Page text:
Terry Atkinson's gift supports SDSU's ambitious research agenda.
Terry Atkinson's $1.5-million planned gift will establish an endowment to strengthen SDSU’s ambitious research agenda.
When private giving leverages public funding, amazing things happen.
The combination of public and private support for higher education can take research to a whole new level or expand a modest program into one that benefits hundreds of students.
Terry Atkinson recognized the importance of supporting research when he reconnected with his alma mater, San Diego State.
A 1969 graduate and public administration major, Atkinson moved from Southern California, to San Francisco, to New York as he rose through the ranks of big-name brokerage firms. He lost contact with SDSU.
A few years ago, Atkinson received a phone call from SDSU’s vice president for development, Mary Ruth Carleton. She invited him to visit the campus and attend a few athletic events.
Atkinson was impressed with SDSU’s growth. He joined the Campanile Foundation, the university’s philanthropic auxiliary, and a lynchpin of The Campaign for SDSU. Launched in July 2007, The Campaign for SDSU has raised $385 million of its $500 million goal.
In 2012, Atkinson decided to make an investment in the university’s future. His $1.5-million planned gift will establish an endowment to strengthen SDSU’s ambitious research agenda.
“This university and its leaders are making a bet on the future,” Atkinson said. “Research is the piece that will differentiate SDSU from other universities and attract more funding here. We have outstanding researchers in the fields of heart disease, public health, engineering and so many others. These faculty and their students are making a difference in people’s lives.”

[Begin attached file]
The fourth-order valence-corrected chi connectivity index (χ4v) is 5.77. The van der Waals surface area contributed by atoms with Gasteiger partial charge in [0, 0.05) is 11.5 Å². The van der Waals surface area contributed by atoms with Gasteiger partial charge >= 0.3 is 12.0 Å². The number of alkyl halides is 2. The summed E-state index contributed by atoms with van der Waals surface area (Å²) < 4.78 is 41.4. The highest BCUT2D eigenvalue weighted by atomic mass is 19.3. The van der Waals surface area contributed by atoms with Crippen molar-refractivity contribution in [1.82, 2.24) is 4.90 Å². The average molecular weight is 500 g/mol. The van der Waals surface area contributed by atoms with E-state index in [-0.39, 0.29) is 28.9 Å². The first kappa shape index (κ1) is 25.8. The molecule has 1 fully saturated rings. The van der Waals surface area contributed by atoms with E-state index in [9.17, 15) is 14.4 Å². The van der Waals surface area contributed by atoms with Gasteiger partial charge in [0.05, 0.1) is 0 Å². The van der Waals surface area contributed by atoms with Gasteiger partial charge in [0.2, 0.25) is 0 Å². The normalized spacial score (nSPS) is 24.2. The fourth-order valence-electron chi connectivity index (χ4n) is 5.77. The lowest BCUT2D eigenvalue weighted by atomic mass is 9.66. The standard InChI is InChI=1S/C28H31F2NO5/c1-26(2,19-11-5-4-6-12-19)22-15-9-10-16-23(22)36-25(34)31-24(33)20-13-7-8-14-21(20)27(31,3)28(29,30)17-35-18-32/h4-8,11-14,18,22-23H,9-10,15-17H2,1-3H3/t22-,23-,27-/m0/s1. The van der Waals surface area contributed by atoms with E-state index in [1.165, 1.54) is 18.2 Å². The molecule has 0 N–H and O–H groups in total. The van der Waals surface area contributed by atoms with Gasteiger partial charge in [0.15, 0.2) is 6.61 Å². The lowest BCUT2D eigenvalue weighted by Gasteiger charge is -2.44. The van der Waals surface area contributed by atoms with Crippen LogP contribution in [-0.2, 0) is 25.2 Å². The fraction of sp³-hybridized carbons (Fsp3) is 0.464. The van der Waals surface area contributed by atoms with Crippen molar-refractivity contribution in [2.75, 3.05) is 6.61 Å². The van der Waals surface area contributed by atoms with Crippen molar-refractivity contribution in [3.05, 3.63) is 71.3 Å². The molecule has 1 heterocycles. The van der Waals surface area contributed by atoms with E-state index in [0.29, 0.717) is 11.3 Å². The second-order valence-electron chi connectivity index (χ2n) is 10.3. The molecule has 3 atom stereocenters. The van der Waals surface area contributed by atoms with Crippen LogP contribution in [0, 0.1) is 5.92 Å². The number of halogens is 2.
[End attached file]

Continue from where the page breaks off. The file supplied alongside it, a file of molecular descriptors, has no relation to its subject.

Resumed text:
Poised for growth
An early example of private philanthropy building on public support was Darlene Shiley’s gift to expand SDSU’s BioScience Center in honor of her late husband, inventor of the Bjork-Shiley heart valve.
The Donald P. Shiley BioScience Center is the first dedicated research building in the California State University system. Darlene Shiley's gift in 2008 created the Shiley Cardiovascular Center on one floor of the building.
In 2011, she made a second gift to support ongoing research at the BioScience Center and rename it the Donald P. Shiley BioScience Center. It is the only multidisciplinary center in the country to focus research efforts on the critical nexus of infection, inflammation and cardiovascular disease.
There are dozens of funded SDSU programs and research projects poised to advance in size and scope with an injection of donor funds. The endowment established by Atkinson’s gift lays a foundation for growth in a many different areas.
“This is important,” Atkinson said. “Research is the future of higher education and SDSU needs to be part of it.”